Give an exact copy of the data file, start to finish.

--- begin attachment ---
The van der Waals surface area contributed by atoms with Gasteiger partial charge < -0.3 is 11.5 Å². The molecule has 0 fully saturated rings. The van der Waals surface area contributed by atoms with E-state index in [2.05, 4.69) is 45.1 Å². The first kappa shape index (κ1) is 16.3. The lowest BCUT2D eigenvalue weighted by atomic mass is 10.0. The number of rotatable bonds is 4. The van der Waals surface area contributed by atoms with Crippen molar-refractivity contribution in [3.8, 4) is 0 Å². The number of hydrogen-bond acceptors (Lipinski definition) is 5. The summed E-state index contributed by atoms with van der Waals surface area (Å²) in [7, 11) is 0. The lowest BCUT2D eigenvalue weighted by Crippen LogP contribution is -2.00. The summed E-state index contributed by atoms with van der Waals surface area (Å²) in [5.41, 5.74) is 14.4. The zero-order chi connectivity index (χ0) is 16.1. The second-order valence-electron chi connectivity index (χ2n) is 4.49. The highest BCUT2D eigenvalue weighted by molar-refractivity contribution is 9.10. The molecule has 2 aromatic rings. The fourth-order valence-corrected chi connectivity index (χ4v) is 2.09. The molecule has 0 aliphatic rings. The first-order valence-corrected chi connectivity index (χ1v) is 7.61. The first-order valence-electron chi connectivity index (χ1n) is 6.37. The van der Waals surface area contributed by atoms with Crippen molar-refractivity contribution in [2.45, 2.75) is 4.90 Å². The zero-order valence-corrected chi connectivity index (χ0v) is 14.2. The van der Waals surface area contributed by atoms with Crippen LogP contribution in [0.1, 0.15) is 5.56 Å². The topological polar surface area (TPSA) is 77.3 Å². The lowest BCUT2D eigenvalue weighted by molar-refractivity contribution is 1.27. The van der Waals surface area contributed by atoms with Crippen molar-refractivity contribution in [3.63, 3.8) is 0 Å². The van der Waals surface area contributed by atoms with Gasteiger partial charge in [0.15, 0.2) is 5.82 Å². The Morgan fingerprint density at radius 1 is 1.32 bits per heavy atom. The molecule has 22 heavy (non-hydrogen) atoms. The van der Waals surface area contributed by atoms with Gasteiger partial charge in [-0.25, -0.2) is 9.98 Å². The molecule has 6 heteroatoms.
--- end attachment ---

The van der Waals surface area contributed by atoms with Gasteiger partial charge < -0.3 is 11.5 Å². The molecule has 0 fully saturated rings. The van der Waals surface area contributed by atoms with E-state index in [2.05, 4.69) is 45.1 Å². The first kappa shape index (κ1) is 16.3. The lowest BCUT2D eigenvalue weighted by atomic mass is 10.0. The number of rotatable bonds is 4. The van der Waals surface area contributed by atoms with Crippen molar-refractivity contribution in [3.8, 4) is 0 Å². The number of hydrogen-bond acceptors (Lipinski definition) is 5. The summed E-state index contributed by atoms with van der Waals surface area (Å²) in [7, 11) is 0. The lowest BCUT2D eigenvalue weighted by Crippen LogP contribution is -2.00. The summed E-state index contributed by atoms with van der Waals surface area (Å²) in [5.41, 5.74) is 14.4. The zero-order chi connectivity index (χ0) is 16.1. The second-order valence-electron chi connectivity index (χ2n) is 4.49. The highest BCUT2D eigenvalue weighted by molar-refractivity contribution is 9.10. The molecule has 2 aromatic rings. The fourth-order valence-corrected chi connectivity index (χ4v) is 2.09. The molecule has 0 aliphatic rings. The first-order valence-corrected chi connectivity index (χ1v) is 7.61. The first-order valence-electron chi connectivity index (χ1n) is 6.37. The van der Waals surface area contributed by atoms with Crippen molar-refractivity contribution in [2.45, 2.75) is 4.90 Å². The zero-order valence-corrected chi connectivity index (χ0v) is 14.2. The van der Waals surface area contributed by atoms with Crippen LogP contribution in [0.1, 0.15) is 5.56 Å². The topological polar surface area (TPSA) is 77.3 Å². The lowest BCUT2D eigenvalue weighted by molar-refractivity contribution is 1.27. The van der Waals surface area contributed by atoms with Crippen molar-refractivity contribution in [3.63, 3.8) is 0 Å². The van der Waals surface area contributed by atoms with Gasteiger partial charge in [0.15, 0.2) is 5.82 Å². The Morgan fingerprint density at radius 1 is 1.32 bits per heavy atom. The molecule has 22 heavy (non-hydrogen) atoms. The van der Waals surface area contributed by atoms with Gasteiger partial charge in [-0.25, -0.2) is 9.98 Å². The molecule has 6 heteroatoms.